As a person who is not blind, I am guilty of having used the term colorblind as a way to define those [mostly white] people who claim that they do not have biases towards human beings because of that persona’s race/skin color.
I stopped using the word colorblind about 5 years ago.
I spend most of my time engaged with vegan and other ethical consumption communities who argue that ethical consumption is a ‘colorblind’ endeavor (i.e., “race doesn’t matter”). Despite trying to explain that we don’t live in a ‘post-racial’ world, what often gets missed is the ableism behind using ‘colorblind’ to freely to discuss racial issues. Here is an excerpt from the book Blinded by Sight by Osagie K. Obasogie that I highly suggest as reading materials for those of us who have colluded with ableist framing of the ethical consumption world and behind.
“In effect, colorblindness as a metaphor turns blind people into racial mascots in much the same way that some sports teams demean Native American by misappropriating their imagery and social experience. A distorted, misunderstood, and objectified understanding of group abilities and social dynamics is celebrated as a rally cry at the very same time that it dehumanizes the group by denying full acknowledgment of their complex lives. Colorblindness has turned blind people against their will into a series of cartoonish representations of racial utopia that fundamentally warps their human experiences.” (page 129)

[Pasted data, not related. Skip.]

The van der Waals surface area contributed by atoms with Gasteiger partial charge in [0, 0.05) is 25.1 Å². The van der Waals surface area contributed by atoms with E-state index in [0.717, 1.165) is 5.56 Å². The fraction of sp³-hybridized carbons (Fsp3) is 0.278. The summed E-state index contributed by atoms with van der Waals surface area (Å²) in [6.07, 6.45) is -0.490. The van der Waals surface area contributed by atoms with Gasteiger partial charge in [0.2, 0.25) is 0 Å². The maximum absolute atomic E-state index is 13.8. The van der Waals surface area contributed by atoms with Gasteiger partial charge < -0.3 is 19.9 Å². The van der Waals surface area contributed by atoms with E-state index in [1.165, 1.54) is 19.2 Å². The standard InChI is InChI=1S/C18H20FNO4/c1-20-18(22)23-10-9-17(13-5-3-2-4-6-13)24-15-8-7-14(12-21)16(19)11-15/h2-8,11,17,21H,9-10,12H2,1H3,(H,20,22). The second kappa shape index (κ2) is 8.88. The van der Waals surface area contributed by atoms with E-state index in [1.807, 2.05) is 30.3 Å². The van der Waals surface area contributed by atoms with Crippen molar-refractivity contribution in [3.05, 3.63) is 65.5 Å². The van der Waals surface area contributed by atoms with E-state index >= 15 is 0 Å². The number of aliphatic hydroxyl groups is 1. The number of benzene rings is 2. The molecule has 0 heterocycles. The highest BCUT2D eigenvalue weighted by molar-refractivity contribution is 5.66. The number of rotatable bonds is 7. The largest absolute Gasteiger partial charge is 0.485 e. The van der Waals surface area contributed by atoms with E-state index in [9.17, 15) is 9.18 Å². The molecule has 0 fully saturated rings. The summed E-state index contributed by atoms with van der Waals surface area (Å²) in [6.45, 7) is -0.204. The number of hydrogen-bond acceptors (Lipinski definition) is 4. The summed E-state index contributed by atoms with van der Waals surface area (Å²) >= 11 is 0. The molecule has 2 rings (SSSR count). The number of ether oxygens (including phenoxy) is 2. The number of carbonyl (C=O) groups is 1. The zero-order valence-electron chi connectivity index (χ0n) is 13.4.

When white people use the word ‘colorblind’ to explain their take on race and racism, it almost always upsets vegans of color who are sight-abled. They become upset because it dismisses their lived realities of systemic racism they collectively experience in the USA. Not surprisingly, as beneficiaries of a site-ableist society, those of us who have gotten upset over this, rarely if ever get upset over the ableism implied.